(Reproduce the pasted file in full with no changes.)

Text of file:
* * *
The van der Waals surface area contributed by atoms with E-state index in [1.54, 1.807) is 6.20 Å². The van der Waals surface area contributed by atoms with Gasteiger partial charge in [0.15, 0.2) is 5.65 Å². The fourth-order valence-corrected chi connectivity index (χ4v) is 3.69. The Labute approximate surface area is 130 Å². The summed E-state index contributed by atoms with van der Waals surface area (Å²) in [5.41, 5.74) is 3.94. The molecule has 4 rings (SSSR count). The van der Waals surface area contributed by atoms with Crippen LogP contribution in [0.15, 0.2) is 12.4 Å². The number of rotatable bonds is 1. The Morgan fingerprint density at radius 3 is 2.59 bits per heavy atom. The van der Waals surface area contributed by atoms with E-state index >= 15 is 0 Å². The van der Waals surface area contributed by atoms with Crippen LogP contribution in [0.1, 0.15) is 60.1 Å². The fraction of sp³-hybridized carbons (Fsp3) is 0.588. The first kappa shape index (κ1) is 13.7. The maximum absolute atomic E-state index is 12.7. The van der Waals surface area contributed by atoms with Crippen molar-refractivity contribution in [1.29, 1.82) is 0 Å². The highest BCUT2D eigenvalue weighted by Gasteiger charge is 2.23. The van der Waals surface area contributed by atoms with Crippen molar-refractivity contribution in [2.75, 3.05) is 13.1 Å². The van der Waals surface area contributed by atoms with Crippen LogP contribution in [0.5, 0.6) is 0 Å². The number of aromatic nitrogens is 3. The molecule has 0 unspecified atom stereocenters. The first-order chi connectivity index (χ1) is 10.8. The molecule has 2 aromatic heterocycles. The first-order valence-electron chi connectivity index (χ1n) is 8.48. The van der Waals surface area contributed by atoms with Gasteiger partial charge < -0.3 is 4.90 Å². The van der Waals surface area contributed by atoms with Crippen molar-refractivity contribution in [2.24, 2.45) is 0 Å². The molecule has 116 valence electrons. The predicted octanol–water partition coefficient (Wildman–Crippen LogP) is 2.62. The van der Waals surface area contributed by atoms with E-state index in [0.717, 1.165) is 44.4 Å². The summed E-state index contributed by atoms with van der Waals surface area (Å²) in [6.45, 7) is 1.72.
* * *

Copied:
The van der Waals surface area contributed by atoms with E-state index in [1.54, 1.807) is 6.20 Å². The van der Waals surface area contributed by atoms with Gasteiger partial charge in [0.15, 0.2) is 5.65 Å². The fourth-order valence-corrected chi connectivity index (χ4v) is 3.69. The Labute approximate surface area is 130 Å². The summed E-state index contributed by atoms with van der Waals surface area (Å²) in [5.41, 5.74) is 3.94. The molecule has 4 rings (SSSR count). The van der Waals surface area contributed by atoms with Crippen LogP contribution in [0.15, 0.2) is 12.4 Å². The number of rotatable bonds is 1. The Morgan fingerprint density at radius 3 is 2.59 bits per heavy atom. The van der Waals surface area contributed by atoms with E-state index >= 15 is 0 Å². The van der Waals surface area contributed by atoms with Crippen LogP contribution in [0.1, 0.15) is 60.1 Å². The fraction of sp³-hybridized carbons (Fsp3) is 0.588. The first kappa shape index (κ1) is 13.7. The maximum absolute atomic E-state index is 12.7. The van der Waals surface area contributed by atoms with Crippen molar-refractivity contribution in [1.29, 1.82) is 0 Å². The highest BCUT2D eigenvalue weighted by Gasteiger charge is 2.23. The van der Waals surface area contributed by atoms with Crippen molar-refractivity contribution in [2.75, 3.05) is 13.1 Å². The van der Waals surface area contributed by atoms with Crippen LogP contribution in [0.5, 0.6) is 0 Å². The number of aromatic nitrogens is 3. The molecule has 0 unspecified atom stereocenters. The first-order chi connectivity index (χ1) is 10.8. The molecule has 2 aromatic heterocycles. The first-order valence-electron chi connectivity index (χ1n) is 8.48. The van der Waals surface area contributed by atoms with Gasteiger partial charge < -0.3 is 4.90 Å². The van der Waals surface area contributed by atoms with Crippen molar-refractivity contribution in [2.24, 2.45) is 0 Å². The molecule has 116 valence electrons. The predicted octanol–water partition coefficient (Wildman–Crippen LogP) is 2.62. The van der Waals surface area contributed by atoms with E-state index in [0.717, 1.165) is 44.4 Å². The summed E-state index contributed by atoms with van der Waals surface area (Å²) in [6.45, 7) is 1.72.